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10 Questions for Susannah Sheffer

November in our mouths,
the cool stone taste of it.
It is what we say when we say anything.
All through the cemetery
there are pebbles on the graves.
from “Why Write About It,” Winter 2017 (Vol. 58, Issue 4)

Tell us about one of the first pieces you wrote.
I wrote a lot of stories as a child, mostly unfinished, and a lot of poems as a teenager. I also came to love writing nonfiction and specifically using it as a way to work with others to discover and communicate their stories. So, for example, I worked with a man who had been convicted of a violent crime and spent many years in prison, and that written collaboration was published as a book called In a Dark Time: A Prisoner’s Struggle for Healing and Change.

What writer(s) or works have influenced the way you write now?
Many writers and works have been important to me and continue to be so. Rather than give a long list of names, I’ll mention one that is not so widely known: George Dennison’s 1985 novel Luisa Domic, which is about a family in Maine and the Chilean refugee who briefly stays with them. In one scene, a pianist responds to the refugee’s agonized cries as she mentally relives a traumatic event, and the music he plays isn’t just a direct mimicry of her voice but is, as Dennison writes, a way of “receiving it and enfolding it in a structure that, however minimal, constituted a kind of music that could not be heard in her voice.” The music was also a way of keeping company with her, being present. All of that applies exactly to writing, in my mind, and the process of receiving and enfolding in a structure is continually interesting to me.

What other professions have you worked in?
I’ve worked for an organization of family members of murder victims and family members of people who have been executed, and that close work with people affected by violent events is one thing that led me to seek formal training as a clinical mental health counselor. I now work as an outpatient clinician while also continuing to work as a writer in various ways.

What did you want to be when you were young?
I always said “writer” in addition to whatever else interested me at the time, so writing was always part of the picture.

What inspired you to write this piece?
The Jewish tradition of placing little stones on graves after visiting, to show you’ve been there, has always been moving to me. And then in a more general sense I’m interested in the ways we try to leave markers or evidence or indications of having been there. Regarding the title “Why Write About It,” it’s a familiar paradox for those of us who happen to love writing: is writing powerful or limited? There’s so much it can’t do, so much it can’t fix or restore, for example, but still we reach for it as if it’ll do something essential. I like that tension and the fact of writing even in the face of its limitations, summed up by Jane Hirshfield’s perfect line “I make these words for what they can’t replace.”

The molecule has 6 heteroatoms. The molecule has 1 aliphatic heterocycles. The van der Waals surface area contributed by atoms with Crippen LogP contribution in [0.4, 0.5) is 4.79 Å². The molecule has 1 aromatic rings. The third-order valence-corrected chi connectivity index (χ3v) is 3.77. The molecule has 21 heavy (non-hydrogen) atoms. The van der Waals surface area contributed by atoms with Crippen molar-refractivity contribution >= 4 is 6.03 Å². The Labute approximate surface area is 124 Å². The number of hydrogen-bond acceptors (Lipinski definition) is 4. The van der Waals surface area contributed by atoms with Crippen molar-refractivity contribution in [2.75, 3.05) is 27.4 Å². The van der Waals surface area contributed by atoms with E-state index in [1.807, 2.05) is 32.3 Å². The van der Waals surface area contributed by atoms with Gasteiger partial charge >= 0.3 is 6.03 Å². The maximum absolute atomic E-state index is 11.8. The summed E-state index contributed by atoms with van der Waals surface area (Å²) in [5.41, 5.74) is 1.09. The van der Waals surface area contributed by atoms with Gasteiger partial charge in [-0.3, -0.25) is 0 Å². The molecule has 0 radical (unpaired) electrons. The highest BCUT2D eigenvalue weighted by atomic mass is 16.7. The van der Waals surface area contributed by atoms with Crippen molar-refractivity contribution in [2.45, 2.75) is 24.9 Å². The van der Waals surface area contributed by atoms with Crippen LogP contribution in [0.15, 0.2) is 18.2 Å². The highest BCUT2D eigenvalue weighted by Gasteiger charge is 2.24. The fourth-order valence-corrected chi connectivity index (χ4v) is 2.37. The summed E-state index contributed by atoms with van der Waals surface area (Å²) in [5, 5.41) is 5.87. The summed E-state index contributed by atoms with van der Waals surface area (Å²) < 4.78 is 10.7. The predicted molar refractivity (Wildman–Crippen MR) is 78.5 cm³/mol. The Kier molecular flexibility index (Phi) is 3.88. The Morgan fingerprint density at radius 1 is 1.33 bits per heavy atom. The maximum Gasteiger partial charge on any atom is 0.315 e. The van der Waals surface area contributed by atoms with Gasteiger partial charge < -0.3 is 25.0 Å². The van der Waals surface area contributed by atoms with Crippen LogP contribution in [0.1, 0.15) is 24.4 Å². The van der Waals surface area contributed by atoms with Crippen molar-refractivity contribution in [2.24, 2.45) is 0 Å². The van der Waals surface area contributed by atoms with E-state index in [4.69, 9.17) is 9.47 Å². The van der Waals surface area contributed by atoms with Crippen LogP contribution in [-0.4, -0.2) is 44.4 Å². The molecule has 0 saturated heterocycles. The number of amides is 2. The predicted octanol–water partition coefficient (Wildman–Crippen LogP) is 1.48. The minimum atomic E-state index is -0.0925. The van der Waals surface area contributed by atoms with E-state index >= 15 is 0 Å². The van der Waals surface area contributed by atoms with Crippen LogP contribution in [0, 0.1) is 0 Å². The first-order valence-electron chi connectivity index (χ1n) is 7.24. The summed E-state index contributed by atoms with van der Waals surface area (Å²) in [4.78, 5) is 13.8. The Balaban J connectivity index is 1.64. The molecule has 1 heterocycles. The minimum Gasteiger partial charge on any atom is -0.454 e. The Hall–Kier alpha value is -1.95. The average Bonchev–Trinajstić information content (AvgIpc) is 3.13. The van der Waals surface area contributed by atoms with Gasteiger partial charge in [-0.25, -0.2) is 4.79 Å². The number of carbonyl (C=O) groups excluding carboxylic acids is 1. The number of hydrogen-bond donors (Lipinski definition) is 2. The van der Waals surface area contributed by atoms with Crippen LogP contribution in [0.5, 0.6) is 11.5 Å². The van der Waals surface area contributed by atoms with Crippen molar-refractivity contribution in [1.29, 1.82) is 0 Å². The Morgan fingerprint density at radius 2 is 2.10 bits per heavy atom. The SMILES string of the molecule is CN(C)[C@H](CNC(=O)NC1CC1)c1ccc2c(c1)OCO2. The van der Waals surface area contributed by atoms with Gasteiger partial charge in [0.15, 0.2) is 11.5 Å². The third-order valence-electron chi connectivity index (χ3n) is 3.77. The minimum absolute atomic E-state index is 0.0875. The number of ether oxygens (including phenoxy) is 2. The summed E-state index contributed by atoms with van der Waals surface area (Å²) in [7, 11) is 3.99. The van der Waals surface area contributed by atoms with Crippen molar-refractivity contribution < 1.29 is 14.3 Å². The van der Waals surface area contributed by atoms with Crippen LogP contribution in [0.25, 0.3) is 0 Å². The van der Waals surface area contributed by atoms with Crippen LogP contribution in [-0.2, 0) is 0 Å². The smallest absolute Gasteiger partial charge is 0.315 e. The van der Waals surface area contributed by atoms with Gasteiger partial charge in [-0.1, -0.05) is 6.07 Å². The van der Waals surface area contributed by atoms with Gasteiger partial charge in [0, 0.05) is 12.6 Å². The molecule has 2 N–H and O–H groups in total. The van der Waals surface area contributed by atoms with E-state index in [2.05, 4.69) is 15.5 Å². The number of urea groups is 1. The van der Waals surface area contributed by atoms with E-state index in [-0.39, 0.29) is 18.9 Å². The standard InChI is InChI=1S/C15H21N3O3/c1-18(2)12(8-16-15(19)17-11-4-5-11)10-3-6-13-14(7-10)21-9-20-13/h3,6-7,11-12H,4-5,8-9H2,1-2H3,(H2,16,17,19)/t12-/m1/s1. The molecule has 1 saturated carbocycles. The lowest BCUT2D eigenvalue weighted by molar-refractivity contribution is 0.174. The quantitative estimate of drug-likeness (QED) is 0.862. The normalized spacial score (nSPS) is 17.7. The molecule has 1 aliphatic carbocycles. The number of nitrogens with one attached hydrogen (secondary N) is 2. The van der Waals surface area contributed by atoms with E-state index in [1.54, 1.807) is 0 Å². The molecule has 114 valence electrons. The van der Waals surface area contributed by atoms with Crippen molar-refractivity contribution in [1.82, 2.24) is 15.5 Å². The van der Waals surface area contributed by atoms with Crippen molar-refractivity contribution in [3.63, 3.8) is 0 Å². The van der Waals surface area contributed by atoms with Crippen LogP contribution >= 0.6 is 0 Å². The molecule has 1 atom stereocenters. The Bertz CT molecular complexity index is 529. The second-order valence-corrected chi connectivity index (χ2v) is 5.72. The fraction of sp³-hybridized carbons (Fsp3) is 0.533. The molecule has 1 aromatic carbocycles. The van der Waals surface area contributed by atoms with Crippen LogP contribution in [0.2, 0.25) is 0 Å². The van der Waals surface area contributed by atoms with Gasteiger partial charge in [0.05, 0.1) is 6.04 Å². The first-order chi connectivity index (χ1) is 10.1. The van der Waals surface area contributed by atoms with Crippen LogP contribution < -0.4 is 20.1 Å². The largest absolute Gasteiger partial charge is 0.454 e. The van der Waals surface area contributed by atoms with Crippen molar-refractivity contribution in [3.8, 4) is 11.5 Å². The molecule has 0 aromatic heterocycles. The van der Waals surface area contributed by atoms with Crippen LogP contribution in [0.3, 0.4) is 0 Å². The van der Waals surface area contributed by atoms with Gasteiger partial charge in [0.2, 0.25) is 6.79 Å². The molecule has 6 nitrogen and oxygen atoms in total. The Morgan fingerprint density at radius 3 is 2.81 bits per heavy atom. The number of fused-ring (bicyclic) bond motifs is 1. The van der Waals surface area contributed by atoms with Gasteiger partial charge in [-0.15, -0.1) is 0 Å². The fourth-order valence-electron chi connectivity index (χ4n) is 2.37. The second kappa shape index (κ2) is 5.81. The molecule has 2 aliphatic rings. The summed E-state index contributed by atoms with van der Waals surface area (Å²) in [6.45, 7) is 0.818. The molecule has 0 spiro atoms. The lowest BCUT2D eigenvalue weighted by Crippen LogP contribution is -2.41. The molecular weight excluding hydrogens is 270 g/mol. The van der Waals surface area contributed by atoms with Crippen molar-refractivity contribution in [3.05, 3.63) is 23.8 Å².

Is there a city or place, real or imagined, that influences your writing?
I grew up in New York City, so there are sometimes New York City images in my poems, but the Massachusetts seashore and several other landscapes also come in.

Do you have any rituals or traditions that you do in order to write?
Not really, except maybe the ritual of reaching a point of thinking that the piece is impossible and never going to work and then gradually finding a way to crawl back up from that feeling.

Who typically gets the first read of your work?
My husband and a good friend typically read early drafts of prose. For early drafts of poems, it’s friends I have been in workshops with over the years: one friend from a workshop that began in the 1990s, and others from the wonderful Bear River Writers Conference, which I’ve been going to since 2007.

If you could work in another art form what would it be?
I don’t actually, literally want to work in these forms, but writing feels most to me like sculpture – the tactile sensation of it, the feeling of getting your hands into it and shaping it, or removing what’s unnecessary to reveal the underlying form – and photography, in the sense of looking at a something and deciding how to frame it, what does and doesn’t belong.

What are you working on currently?
I’m gradually accumulating a collection of poems that in some way have the image or idea of breaking. Often that means something having to do with discovery or realization or intensity of feeling. Breaking can have a lot of connotations and can evoke hopefulness as well as despair, so there’s a lot to work with.

SUSANNAH SHEFFER’S poetry chapbook, This Kind of Knowing, was published by Coo­per Dillon Books in 2013, and other poems have recently appeared or are forthcoming in Barrow Street, The Examined Life, and Bear River Review. She works with people who have experienced various kinds of trauma, and her book Fighting for Their Lives: Inside the Experience of Capital Defense Attorneys was published by Vanderbilt University Press in 2013. She lives in Sunderland, MA.

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